A new study suggests a large percentage of the region’s not-for-profits still struggle with inadequate technology that undermines productivity, invites security breaches and hinders their community outreach potential.
NPower Indiana, a not-for-profit that provides low-cost technology consulting and services in central Indiana, studied 34 local not-for-profits under a grant from Verizon Foundation and Anthem Foundation.
It found that 85 percent are “constrained by outdated PCs or operating systems, which can seriously affect their system’s stability, efficiency and ability to run current software.”
More than half of organizations surveyed are vulnerable to e-mail viruses and so-called phishing attacks-an email scam to obtain financial or other sensitive information, the survey found.
Mike Harmon, NPower Indiana’s CEO, acknowledges that 34 organizations is a small sliver of a not-for-profit population in the state estimated at 60,000 organizations.
But the findings were consistent with what NPower has encountered over its five years operating here. The outdated PC or operating system “hit a broad band of organizations.”
Harmon noted that cash-strapped notfor-profits find it hard to replace those systems every four years or so. That’s typically the time between significant leaps in technology and operating systems.
“That can be fairly cost-prohibitive. We really encourage [organizations] to budget it as an operating expense vs. a capital expense.”
Maggie Charnoski, executive director of the Trinity Free Clinic in Hamilton County, one of the 34 organizations evaluated by NPower, said Trinity learned that it needs to budget for its future IT needs.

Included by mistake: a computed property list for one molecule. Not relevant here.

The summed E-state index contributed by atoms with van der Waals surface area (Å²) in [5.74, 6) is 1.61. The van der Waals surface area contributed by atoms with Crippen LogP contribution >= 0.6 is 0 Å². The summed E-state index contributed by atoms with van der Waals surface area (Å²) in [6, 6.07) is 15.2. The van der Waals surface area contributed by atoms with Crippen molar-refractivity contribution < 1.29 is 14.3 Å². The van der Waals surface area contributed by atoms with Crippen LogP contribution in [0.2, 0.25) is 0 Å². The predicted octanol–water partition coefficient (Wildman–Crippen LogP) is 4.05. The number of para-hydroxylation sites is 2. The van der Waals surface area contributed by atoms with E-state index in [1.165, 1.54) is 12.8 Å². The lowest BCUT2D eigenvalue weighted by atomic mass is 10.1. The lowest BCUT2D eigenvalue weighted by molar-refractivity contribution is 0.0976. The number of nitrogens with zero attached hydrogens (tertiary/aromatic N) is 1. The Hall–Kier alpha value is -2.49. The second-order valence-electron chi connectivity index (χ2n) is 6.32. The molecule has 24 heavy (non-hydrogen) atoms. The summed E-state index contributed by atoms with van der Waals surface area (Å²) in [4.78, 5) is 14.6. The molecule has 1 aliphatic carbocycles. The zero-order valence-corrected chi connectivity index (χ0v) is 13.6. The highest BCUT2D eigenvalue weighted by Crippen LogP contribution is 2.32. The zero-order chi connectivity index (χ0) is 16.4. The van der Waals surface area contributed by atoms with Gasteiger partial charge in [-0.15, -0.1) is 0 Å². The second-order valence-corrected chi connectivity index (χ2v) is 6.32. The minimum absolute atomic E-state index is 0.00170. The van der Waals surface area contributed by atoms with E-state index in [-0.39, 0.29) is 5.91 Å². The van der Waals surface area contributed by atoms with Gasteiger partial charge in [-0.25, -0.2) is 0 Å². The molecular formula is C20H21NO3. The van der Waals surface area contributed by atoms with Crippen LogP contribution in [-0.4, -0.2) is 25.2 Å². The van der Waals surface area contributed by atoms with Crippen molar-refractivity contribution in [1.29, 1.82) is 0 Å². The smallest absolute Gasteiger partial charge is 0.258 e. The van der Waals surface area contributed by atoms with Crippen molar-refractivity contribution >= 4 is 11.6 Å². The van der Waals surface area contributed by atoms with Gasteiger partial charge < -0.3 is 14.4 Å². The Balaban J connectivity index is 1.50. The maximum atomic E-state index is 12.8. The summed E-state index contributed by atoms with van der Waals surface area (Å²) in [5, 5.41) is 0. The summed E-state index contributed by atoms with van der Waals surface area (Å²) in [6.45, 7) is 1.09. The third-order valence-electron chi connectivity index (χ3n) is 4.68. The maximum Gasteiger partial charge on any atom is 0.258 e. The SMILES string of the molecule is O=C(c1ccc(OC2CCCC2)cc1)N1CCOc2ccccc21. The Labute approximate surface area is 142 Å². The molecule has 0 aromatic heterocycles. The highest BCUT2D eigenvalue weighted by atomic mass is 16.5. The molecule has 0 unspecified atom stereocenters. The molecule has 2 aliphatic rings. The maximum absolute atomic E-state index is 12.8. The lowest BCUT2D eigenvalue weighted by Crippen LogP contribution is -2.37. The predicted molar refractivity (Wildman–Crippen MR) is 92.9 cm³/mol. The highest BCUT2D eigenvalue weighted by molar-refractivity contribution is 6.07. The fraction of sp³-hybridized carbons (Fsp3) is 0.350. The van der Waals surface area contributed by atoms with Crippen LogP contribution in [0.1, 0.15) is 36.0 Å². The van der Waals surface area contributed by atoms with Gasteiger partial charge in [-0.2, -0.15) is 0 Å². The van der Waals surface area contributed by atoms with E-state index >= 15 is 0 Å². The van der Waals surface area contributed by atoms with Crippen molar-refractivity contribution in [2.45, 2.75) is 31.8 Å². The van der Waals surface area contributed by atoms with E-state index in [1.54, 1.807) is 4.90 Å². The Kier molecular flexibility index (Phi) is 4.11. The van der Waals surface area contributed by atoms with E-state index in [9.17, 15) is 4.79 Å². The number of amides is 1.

Often, though, given the choice of how to allocate money, many organizations will default toward spending it on their core missions rather than on technology.
The NPower study was conducted last fall. Respondents ranged from not-forprofits employing two people in one office to those with hundreds of employees at multiple sites.
Unlike their for-profit cousins, which often have at least one information technology specialist on staff, many not-forprofits make due with the “accidental techie,” or a person in the office with some computer skills who by default becomes the expert for the office.
Until a few years ago, Vincent Failla played that role as president of outpatient drug, alcohol and gambling treatment organization Community Addiction Services of Indiana.
“When I started back in 2000, only three people had access to e-mail here,” said Failla of his 17-person staff.
Four years ago, NPower performed an assessment of Community Addiction’s technology infrastructure, helping it successfully land a United Way grant to pay for 14 computer workstations and a server.
NPower subsequently provides reviews of its technology plans and support services. That’s helped Community Addiction better document its performance for its funding partners.
Other not-for-profits are getting support from AT&T, which has doled out more than $262,000 to about 20 Indianapolisarea organizations to provide technology resources and support. That included $15,000 to Indiana Black Expo to upgrade its infrastructure and to add e-commerce and e-fund-raising functions to its Web site.
AT&T gave NPower $9,550 to create communications resources for not-forprofits.
NPower has been trying to boost its membership, in part by doing a better job of tracking the value of its assistance and conveying that to members and prospective members, Harmon said.
Currently, the technology organization has about 150 members, who pay annual dues that range from $40 to $450 a year, based on ability to pay. Money from foundations and corporations accounted for the bulk of NPower’s operating revenue of $855,000.
NPower estimates that the value of services it provided in the three years ending in 2005 was $3 million.
Among NPower goals for 2008 is to expand its slate of brown bag sessions for not-for-profits–perhaps on topics such as novel uses of digital photography or blogs to enable an organization to better tell its story.